DISCUSSION

SFTS is an emerging infectious disease caused by SFTSV, which belongs to a third distinct lineage within the Phlebovirus genus, a member of the Bunyaviridae family. The incidence rate of SFTS is growing and expanding in China. Moreover, outbreaks have also been reported in other Asian and Mediterranean countries as well as the United States [2-4]. The incidence rate of SFTS varies from 0.03 to 0.05 per 1,000 based on province in China [7]. SFTS is diagnosed based on viral nucleic acid or serological tests. Although the typical features of severe fever accompanied by thrombocytopenia in endemic areas can lead clinicians to suspect the virus, associated symptoms related to multi-organ failure may delay timely diagnosis by masking the characteristic features of SFTS. In this case, the patient presented with altered consciousness with marked elevation of serum aminotransferase and ammonia levels. After diagnosing him with acute hepatic failure associated with acute viral infection, we sought to identify the causative agent underlying the multi-organ failure.
The pathogenesis of SFTS is not clearly understood because there is no established experimental animal model. In a murine C57BL/6 mice model of SFTSV infection, viral RNA was detected in the blood, spleen, liver, and kidney but not in the lungs, intestine, heart, muscle, or brain. The number of macrophages and platelets were greatly increased in the spleen, and SFTSV was detected in platelets isolated from the cytoplasm of macrophages. These findings suggest that thrombocytopenia might be attributable to clearance of circulating virus-infected platelets by macrophages in the spleen [8].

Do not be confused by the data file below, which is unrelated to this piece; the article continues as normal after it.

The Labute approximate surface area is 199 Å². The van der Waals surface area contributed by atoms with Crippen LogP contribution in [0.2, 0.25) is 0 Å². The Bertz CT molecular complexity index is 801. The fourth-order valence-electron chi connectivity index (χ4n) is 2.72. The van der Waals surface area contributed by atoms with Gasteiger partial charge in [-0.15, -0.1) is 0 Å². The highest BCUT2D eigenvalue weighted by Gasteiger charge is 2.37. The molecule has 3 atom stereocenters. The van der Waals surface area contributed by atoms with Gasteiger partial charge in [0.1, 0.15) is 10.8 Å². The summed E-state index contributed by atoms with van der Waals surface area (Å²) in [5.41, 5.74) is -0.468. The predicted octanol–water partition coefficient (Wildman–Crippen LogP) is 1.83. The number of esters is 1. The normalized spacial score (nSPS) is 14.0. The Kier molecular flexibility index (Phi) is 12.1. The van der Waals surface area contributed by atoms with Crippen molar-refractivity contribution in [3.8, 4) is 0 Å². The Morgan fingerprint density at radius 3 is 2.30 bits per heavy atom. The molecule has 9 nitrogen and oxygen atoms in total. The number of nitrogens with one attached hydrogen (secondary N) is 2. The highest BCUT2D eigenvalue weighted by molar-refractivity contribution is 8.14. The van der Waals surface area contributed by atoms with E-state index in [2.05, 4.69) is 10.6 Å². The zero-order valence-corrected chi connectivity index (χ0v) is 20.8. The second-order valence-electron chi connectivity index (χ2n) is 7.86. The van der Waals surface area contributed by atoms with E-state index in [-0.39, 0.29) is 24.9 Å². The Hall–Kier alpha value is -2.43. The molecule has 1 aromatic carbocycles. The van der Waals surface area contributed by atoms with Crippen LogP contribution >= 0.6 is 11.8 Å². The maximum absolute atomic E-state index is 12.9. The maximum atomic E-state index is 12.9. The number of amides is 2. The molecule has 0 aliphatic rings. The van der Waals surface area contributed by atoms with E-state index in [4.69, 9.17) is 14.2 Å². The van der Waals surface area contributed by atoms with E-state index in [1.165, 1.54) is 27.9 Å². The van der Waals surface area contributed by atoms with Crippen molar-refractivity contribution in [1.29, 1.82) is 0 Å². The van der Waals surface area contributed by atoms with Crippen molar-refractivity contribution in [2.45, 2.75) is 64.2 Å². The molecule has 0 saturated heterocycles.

The clinical course of SFTS is divided into fever, multi-organ dysfunction, and recovery stages. After an incubation period of 1 to 2 weeks, the fever stage is characterized by fever, flu-like symptoms, and laboratory abnormalities including thrombocytopenia, leukopenia, abnormal liver function test results, and elevated muscle enzyme levels. After a week, symptoms and muscle enzyme levels begin to resolve in survivors. In some patients, the disease progresses to the second stage, multi-organ dysfunction. In the third stage, nonfatal cases recover with normalization of laboratory findings and clinical parameters. Fatal cases succumb to multiorgan failure, coagulopathy, shock, and acute respiratory distress syndrome [5,9].